We've moved to new platform. Passwords set before 24th July, 2014 will not work. Please reset your password, follow this link if help needed.
  1. Don't forget to check out this week's Forum Featured Product, and cast your VOTE for next week's Featured Product!

Cloudy from adding substrate...filter on or off?

Discussion in 'New Hobbyists' started by jerseyshoreguy, Jan 1, 2012.

  1. I just set up a new 125 gallon and added the water first (perhaps a mistake) then the sand substrate (using about 50/50) live and non-live mix. Even though I washed the non-live sand pretty well the water is pretty cloudy now. My question is should I have the filters off to allow things to settle to the bottom or leave the filters on and hope they filter out the sand dust in the water column?
    Thanks
  2. flower

    flower Active Member

    Quote:
    Originally Posted by jerseyshoreguy
    I just set up a new 125 gallon and added the water first (perhaps a mistake) then the sand substrate (using about 50/50) live and non-live mix. Even though I washed the non-live sand pretty well the water is pretty cloudy now. My question is should I have the filters off to allow things to settle to the bottom or leave the filters on and hope they filter out the sand dust in the water column?
    Thanks
    Hi, Welcome to the site!
    You should put your rock in before the sand. You can't build on sand it shifts and could cause a rock slide that could break the tank or kill your critters.
    I personally would turn off the PHs and filters and let it settle a bit, then turn them on...that way the largest amount of sand can settle.
    In the end since you added the sand....push it to one side, set up your rock and then push the sand back into place after you are finished aquascaping. New tank cloudy is as right of passage....LOL, mine was cloudy for two days...I finally ran a canister filter just to clear it because I got impatient.
  3. deejeff442

    deejeff442 New Member

    i would run a filer with floss.all the light stuff will settle on top of the sand and when you fire up the powerheads it will cloud up again.
  4. travelerjp98

    travelerjp98 New Member

    No, I say definitely run a filter. I added sand to my tank a couple of days ago, it was cloudy, I ran my filter, and it cleared in 24-36 hrs.
  5. beaslbob

    beaslbob Active Member

    welcome
    In my experience (IME) the tank will clear with no filter running. So I recommend you turn off your filters for a few days until it clears.
    (if it doesn't clear or gets cloudier then kill your lights as well. and stop any food additions also if you are making any additionions)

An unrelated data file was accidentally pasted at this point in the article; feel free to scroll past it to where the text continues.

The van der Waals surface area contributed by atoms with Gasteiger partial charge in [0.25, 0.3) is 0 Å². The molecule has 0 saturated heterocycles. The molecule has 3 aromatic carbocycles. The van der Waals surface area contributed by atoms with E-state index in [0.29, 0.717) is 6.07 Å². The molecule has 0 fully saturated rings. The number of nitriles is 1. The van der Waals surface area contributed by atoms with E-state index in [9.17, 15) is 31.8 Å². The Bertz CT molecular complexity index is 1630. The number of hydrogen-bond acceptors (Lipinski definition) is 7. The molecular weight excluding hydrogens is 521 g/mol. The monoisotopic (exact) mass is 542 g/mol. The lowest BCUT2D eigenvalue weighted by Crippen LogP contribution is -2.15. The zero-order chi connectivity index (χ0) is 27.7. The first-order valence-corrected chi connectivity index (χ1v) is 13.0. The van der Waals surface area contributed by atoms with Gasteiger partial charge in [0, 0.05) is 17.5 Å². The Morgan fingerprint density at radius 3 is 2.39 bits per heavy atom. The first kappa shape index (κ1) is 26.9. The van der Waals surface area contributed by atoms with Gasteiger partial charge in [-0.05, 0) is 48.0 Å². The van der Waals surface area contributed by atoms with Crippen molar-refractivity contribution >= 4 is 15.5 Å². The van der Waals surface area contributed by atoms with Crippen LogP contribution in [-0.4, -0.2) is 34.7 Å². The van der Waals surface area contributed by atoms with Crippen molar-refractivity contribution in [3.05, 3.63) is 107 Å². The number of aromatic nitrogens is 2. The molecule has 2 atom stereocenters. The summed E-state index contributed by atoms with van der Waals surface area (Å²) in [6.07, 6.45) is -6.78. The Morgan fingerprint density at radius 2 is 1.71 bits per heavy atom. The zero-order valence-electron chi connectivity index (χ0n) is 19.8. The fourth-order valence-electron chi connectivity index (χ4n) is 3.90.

my .02
  6. travelerjp98

    travelerjp98 New Member

    Bob,
    How would killing the lights clear up loose sand particles?
  7. deejeff442

    deejeff442 New Member

  8. btldreef

    btldreef Moderator Staff Member

    Welcome!
    I usually run a small power head aimed at the surface just to keep water circulating. Running a filter can be done, but it's dependent on what type of filter you have, and just how cloudy the water is. Some filters can handle the sand particles, some can't.
    It takes a few days for it to completely settle.
    As for adding sand before rock, although it is not recommended, I've done it more than once without any issues. When you put your rock in, really squish it down into the sand. You might have to dig up some of the sand.
  9. acrylic51

    acrylic51 Active Member

    I agree the cloudiness should clear, but as posted no real right or wrong answer as far as running a filter....Depending on type of filtration your running could be costly. If your running something on the line of filter socks you could run the filter and you'll have to pull the socks rather frequently to remove the particles form the water. Honestly they should settle out though.
  10. spanko

    spanko New Member

    IMO no power heads but if you have filters that have some type of media to catch particulates I would go ahead and run them. Change and or clean the filtering media daily. The sand will settle but I like to get the dust particles out of the tank. The sand will also start to bind together somewhat as the bacteria colony grows and acts as a sort of glue.
  11. beaslbob

    beaslbob Active Member

    I give up how? LOL
    the killing of the lights was in case the initial turning off of the circulation and filters did not clear it up.
    If the doesn't happen then you have a micro algae problem as well not just stirred up sand.
    still just my .02
  12. travelerjp98

    travelerjp98 New Member

    Quote:
    Originally Posted by beaslbob
    I give up how? LOL
    the killing of the lights was in case the initial turning off of the circualtion and filters did not clear it up.
    If the doesn't happen then you have a micro algae problem as well not just stirred up sand.
    still just my .02
  13. saxman

    saxman Guest

    You really need to "overwash" the sand until the water runs clear, or almost so. It can take awhile, and it's a PITA, but it's worth it. Also, you should put a plate on the substrate and gently pour in your water onto the plate. This will help with not stirring the tank up too much. One other trick I use is to fill the tank most of the way up, then scoop the sand into a small plastic "paint bucket", submerge it carefully, and pour the wet sand onto the tank floor. My tanks all clear up within an hour or sooner.
    If a new tank clouds up, and it's NOT due to particles in the watercolumn, I'd be more apt to believe it was due to a bacterial bloom than an algae bloom, as bacteria multiply much faster, generally speaking, but it could be either.

Share This Page